Are those white-sand beaches looking all the same to you? Do city tours and museums make you want to stay in bed the whole day instead? Then it’s time to tweak your travel itinerary. Now you know what they say: change is scary. In this case, it is going to be, quite literally, SCARY.
We’ve compiled five of the spookiest places in the United States that are worth a visit. Some are pretty, some are downright creepy but all have interesting stories behind the horror. Maybe they can give you a little perspective. So just open your eyes—who knows what you’ll see?
Trans-Allegheny Lunatic Asylum, West Virginia
Those who run this asylum, once called the Weston State Hospital, say it is a “dream destination” for ghosthunters. A sanctuary for the mentally ill from 1864 to 1994, the Trans-Allegheny Lunatic Asylum in Weston, West Virginia housed thousands of patients until it suffered from overcrowding and poor sanitation. Many died here. More suffered. Some say the uncontrollable residents were locked in cages. Today, their screams still echo in the halls of the 224,000-square-foot asylum.
The Trans-Allegheny Lunatic Asylum offers overnight ghost tours of its main building, medical center and forensics facility. From 9 p.m. to 5 a.m. participants will be divided into small groups and assigned a guide. After a brief tour, you may explore the place on your own. If you dare. For the faint of heart, there’s the daytime heritage tour of this historical landmark. www.trans-alleghenylunaticasylum.com
Villisca Axe Murder House, Iowa
In the 1900s, Villisca was a thriving town of 2,500 people. The name Villisca meant “pretty place” or “pleasant view.” But on June 10, 1912, whatever peace or pleasantness this little town had was forever shattered. Businessman Josiah Moore and his wife Sarah, their four children—Herman, 11, Katherine, 10, Boyd, 7, and Paul, 5—and the kids’ friends Lena and Ina Stillinger, were found brutally murdered inside their own house after coming home from church the previous night. Josiah and Sarah had been hacked at least 20 times each, their blood splattered on the walls, while the children were bludgeoned to death, their skulls crushed while they were sleeping in separate bedrooms. The murderer was never found, a terrible secret, some say, Villisca keeps to this day.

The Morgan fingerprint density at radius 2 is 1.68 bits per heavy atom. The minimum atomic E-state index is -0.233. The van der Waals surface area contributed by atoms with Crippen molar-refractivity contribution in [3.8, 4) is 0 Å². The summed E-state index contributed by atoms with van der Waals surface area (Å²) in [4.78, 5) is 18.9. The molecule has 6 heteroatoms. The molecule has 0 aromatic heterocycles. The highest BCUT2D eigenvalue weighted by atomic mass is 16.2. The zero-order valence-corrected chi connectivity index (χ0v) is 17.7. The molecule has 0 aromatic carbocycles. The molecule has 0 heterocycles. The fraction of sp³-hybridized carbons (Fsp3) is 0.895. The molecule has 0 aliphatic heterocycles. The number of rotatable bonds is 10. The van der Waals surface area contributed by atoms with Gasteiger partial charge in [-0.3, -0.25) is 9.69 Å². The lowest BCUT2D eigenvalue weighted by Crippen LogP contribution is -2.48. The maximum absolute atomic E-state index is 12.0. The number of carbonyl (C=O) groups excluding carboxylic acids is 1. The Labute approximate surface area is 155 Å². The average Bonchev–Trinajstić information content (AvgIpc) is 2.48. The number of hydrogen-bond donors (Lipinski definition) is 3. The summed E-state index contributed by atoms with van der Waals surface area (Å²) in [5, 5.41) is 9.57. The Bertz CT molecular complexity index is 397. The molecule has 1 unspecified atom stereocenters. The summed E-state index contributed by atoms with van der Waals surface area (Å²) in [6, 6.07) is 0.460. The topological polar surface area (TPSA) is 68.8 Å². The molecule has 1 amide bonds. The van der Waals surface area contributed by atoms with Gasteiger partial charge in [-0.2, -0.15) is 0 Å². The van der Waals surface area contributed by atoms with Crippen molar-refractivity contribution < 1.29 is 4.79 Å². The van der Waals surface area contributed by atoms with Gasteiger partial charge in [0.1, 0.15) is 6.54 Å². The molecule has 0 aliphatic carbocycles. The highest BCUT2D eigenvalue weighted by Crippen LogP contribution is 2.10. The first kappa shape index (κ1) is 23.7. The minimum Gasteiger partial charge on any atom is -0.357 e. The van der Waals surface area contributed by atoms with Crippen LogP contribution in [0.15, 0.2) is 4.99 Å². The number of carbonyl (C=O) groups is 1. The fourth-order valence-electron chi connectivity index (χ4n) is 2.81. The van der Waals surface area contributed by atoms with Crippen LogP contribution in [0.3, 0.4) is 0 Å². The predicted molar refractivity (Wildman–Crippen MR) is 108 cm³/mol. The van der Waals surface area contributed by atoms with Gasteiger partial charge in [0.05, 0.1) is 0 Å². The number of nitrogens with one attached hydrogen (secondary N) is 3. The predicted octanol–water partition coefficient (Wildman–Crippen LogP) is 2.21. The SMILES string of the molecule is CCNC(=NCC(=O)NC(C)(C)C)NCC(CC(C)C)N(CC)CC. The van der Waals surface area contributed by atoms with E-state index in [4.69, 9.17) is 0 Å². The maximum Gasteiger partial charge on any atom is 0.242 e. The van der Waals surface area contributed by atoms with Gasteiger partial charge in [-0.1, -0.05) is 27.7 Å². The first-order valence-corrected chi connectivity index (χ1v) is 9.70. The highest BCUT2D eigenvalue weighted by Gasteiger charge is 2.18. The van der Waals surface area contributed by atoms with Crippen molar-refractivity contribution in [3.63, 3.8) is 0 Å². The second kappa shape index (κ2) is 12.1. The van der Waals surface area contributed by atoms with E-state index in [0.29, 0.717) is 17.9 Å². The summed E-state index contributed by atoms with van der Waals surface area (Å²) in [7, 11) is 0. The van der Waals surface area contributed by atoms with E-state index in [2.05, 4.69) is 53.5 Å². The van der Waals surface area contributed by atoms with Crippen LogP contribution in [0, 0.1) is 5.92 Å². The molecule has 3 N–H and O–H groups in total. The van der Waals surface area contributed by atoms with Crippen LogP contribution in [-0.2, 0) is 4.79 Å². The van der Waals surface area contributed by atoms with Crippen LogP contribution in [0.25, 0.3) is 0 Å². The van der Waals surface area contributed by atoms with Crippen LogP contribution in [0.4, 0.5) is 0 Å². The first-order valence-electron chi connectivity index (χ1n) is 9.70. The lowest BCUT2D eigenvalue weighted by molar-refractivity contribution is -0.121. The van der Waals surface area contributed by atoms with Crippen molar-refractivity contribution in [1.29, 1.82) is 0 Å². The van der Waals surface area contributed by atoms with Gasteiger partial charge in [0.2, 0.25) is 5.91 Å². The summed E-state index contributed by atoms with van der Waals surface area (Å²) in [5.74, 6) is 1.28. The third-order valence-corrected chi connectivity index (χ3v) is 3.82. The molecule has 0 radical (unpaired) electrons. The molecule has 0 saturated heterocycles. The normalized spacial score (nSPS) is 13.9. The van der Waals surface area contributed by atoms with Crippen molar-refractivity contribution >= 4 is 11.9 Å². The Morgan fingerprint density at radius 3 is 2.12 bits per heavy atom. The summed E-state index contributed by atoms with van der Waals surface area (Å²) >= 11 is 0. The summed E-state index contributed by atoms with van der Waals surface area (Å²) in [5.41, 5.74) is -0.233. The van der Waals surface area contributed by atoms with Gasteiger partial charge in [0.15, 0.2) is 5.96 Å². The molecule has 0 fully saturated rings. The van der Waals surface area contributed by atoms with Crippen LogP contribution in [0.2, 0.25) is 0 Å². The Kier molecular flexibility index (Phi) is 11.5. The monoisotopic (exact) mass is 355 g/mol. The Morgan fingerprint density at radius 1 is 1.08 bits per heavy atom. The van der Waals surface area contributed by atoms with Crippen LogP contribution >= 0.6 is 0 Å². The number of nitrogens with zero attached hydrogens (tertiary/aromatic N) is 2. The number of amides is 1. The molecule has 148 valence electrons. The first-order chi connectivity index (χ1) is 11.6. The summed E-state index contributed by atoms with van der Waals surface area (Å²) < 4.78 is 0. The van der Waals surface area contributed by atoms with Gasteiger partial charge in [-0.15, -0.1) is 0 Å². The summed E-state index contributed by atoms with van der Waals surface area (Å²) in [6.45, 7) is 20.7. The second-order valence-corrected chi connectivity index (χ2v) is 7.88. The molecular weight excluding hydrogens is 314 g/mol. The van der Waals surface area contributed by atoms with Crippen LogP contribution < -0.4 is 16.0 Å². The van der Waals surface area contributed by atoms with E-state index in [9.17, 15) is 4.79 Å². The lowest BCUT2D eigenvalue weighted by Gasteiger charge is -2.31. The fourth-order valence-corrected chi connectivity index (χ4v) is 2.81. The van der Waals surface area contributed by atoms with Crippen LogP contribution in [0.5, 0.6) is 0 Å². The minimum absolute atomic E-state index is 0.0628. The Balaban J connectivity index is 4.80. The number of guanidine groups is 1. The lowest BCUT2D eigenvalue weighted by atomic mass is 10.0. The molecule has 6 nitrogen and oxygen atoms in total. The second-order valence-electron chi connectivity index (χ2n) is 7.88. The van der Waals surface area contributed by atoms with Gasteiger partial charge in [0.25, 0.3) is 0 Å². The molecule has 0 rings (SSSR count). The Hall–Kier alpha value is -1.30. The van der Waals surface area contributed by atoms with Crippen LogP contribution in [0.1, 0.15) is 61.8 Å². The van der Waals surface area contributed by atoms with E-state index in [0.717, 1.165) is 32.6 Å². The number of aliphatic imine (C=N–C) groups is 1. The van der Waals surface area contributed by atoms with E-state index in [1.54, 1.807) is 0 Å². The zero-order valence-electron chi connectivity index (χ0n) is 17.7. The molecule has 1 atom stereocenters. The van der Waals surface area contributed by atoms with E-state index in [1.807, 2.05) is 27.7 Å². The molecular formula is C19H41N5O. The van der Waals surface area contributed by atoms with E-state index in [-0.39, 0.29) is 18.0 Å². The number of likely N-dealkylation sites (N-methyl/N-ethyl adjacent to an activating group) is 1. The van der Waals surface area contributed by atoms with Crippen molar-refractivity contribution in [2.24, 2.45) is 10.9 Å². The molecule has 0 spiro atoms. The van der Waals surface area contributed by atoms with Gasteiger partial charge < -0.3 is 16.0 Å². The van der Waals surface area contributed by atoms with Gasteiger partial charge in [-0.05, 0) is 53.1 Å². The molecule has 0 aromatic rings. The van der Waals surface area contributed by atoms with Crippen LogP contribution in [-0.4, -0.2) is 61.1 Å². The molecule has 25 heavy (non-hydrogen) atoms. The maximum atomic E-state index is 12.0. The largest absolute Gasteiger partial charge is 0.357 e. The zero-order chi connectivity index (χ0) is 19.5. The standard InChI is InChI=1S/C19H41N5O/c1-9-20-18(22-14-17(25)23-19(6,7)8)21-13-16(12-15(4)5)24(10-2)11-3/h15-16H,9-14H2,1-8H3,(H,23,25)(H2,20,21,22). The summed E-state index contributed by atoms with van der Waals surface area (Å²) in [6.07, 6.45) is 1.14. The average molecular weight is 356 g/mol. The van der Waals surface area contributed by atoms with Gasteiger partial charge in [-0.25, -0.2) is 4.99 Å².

In 1994, Darwin and Martha Linn of Corning, Iowa bought the Moore house and restored it to its condition during the time of the murders. The house is open for tours and overnight stays, but be warned: paranormal investigators have found evidence of haunting by the dead children. www.villiscaiowa.com
The rural town of Gettysburg in south central Pennsylvania is etched in American history as the location of the bloodiest encounter of the Civil War. The Battle of Gettysburg in 1863 saw more than 51,000 casualties. Today, the ghosts of soldiers are said to still roam the streets and buildings of the town. Stories of haunting are frequent in sites of heavy fighting such as the Devil’s Den, Cemetery Hill, The Grove, Seminary Ridge and around what is now Doubleday Inn, where there is a mass grave of slaughtered North Carolinians. Some students have reported being transported in time to an operating room staffed by surgeons in old, bloodied uniforms.
Mystery/ghost tours are big business in Gettysburg. Many of the haunted places can only be accessed via group tours. www.destinationgettysburg.com
Stanley Hotel, Colorado
The hotel that inspired Stephen King’s bestselling horror book, The Shining, lives up to all ghostly expectations. Opened in 1909, Stanley Hotel is a stately 140-room structure that draws travelers both for its horror stories and its panoramic view of the Rockies. In 1974, King and his wife Tabitha stayed in room 217, the Presidential Suite, and experienced unexplainable things: their bags, which they left in the room to have dinner, were unpacked when they returned; while here, King had a nightmare that left him awake and compelled him to take a walk on the fourth floor, where he was reported to have seen the carpet lifted. Today, the hotel offers “ghost adventure tours” and is noted for its Halloween events. www.stanleyhotel.com
The Masonic Temple, Detroit
It’s now a popular venue for weddings and concerts, but behind the glamour of the Masonic Temple in Detroit lies the almost-forgotten story of George Dewitt Mason, a renowned architect who designed the building, and in 1943, jumped off the temple’s roof. The largest structure of its kind in the world, Detroit’s Masonic Temple has 1,037 rooms, three theaters, and some secret staircases and passages. It is hailed for its grand design and intricate artistry, but it was The Masonic Temple that is said to have caused the bankruptcy of Mason, who spent too much on the building. After his wife left him, Mason killed himself. Guards report hearing slamming doors and seeing shadows, particularly one ascending the stairs to the roof. www.themasonic.com
Note: All photos were sourced online for free.